Most energy companies have taken a painful blow from the coronavirus pandemic as lockdowns to contain the spread of the deadly virus limited travel and halted production, crushing demand for crude and sending oil prices into a tailspin. In April, US crude futures entered into negative territory for the first time in history.
While crude prices have already bounced from April lows thanks to output cuts agreed on by OPEC+ producers, they are still down around 30 percent from a year earlier.
Saudi Aramco went public last year, with its IPO becoming the largest in history. The oil giant has long held the position of world’s most valuable company – until last week, when it was dethroned by US tech giant Apple.
For more stories on economy & finance visit RT’s business section
COVID-19 Bulletin #150 – news.gov.mb.ca
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Ontario adds 151K new jobs in July, majority are part-time positions – CTV Toronto
Ontario added 151,000 new jobs in July, the country’s national statistics agency said, but the majority of them were part-time positions.
After losing more than one million jobs in a three-month time span following the declaration of the COVID-19 pandemic, Ontario added about 378,000 jobs in June. In July, employment in the province grew by 2.2 per cent.
The Labour Force Survey (LFS) released on Friday, which used the week of July 12 to 18 as a sample, said that businesses and workplaces across Canada have continued to reopen after being shuttered due to COVID-19 restrictions. At the same time, the survey was conducted while much of the province was still in Stage 2 of Ontario’s economic reopening plan.
“Although public health restrictions had been substantially eased in most parts of the country—with the exception of some regions of Ontario, including Toronto—some measures remained in place, including physical distancing requirements and restrictions on large gatherings,” Statistics Canada said.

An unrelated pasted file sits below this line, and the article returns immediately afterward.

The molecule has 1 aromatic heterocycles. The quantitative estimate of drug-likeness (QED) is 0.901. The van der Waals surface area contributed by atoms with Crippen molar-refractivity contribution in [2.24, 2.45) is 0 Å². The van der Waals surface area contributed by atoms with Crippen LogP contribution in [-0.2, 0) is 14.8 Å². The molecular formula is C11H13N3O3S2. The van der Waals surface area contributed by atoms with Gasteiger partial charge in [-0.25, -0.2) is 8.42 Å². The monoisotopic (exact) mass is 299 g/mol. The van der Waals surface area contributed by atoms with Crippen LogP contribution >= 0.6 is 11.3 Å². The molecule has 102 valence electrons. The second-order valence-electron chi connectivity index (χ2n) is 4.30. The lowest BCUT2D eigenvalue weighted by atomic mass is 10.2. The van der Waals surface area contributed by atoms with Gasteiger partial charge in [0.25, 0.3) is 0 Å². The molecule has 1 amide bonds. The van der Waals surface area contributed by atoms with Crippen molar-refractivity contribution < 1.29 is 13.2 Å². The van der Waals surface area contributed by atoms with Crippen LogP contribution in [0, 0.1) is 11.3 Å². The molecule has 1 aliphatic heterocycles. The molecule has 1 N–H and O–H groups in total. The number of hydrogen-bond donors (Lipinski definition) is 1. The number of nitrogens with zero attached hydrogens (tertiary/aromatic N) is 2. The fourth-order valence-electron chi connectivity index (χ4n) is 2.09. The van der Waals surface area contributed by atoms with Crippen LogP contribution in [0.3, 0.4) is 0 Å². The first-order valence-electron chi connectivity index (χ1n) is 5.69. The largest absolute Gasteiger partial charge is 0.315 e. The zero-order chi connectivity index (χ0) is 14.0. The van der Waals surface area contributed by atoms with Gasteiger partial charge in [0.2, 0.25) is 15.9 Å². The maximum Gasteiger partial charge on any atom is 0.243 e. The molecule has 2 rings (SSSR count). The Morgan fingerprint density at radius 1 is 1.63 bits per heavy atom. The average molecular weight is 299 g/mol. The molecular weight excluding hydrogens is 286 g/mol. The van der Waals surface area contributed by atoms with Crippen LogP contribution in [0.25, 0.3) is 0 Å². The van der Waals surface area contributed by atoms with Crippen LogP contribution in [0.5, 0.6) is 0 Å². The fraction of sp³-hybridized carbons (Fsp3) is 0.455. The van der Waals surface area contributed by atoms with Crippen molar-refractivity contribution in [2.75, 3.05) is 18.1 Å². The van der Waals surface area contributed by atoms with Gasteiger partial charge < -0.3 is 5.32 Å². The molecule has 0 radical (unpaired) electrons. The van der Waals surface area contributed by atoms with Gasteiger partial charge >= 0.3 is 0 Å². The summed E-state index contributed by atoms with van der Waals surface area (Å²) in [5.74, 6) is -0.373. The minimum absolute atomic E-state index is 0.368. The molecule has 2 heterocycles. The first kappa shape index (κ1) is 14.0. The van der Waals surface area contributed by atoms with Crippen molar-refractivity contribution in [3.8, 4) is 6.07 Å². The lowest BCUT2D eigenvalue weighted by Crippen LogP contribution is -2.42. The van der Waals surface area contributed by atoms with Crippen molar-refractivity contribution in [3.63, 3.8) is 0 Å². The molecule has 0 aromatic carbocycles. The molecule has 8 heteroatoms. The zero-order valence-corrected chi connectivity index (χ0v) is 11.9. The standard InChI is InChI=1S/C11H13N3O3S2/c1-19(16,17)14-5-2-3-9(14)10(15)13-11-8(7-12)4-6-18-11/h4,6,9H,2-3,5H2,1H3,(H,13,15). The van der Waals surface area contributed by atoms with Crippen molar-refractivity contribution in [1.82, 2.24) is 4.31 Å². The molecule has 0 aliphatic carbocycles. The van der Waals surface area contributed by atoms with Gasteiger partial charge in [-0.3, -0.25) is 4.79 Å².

Of the 151,000 jobs added in Ontario, Statistics Canada said that about 145,000 were part-time positions. The agency attributed that number to the fact that part-time workers were hit hardest by the shuttered economy months ago.
“This was due to a number of factors, including part-time work being more prevalent in industries that were most affected by the COVID-19 economic shutdown, namely retail trade and accommodation and food services.”
Ontario’s unemployment rate has now fallen to 11.3 per cent, down from 12.2 per cent the previous month.
In Toronto, employment also rose by about 2.2 per cent, with close to 26,000 jobs added in the city. Statistics Canada says that employment in Toronto has now reached 89.9 per cent of its February, pre-COVID-19 level.
Ontario Premier Doug Ford posted a brief message on social media Friday afternoon saying he was happy to see the July labour numbers.
“What I love are the job numbers today, 150,000 people going back to work, the premier said in a video on Twitter, noting that there is still work to do to rebuild the province’s economy.
“That is great news for the people of Ontario.”
About 419,000 jobs were gained across Canada in the month of July, reducing the national unemployment rate to 10.9 per cent.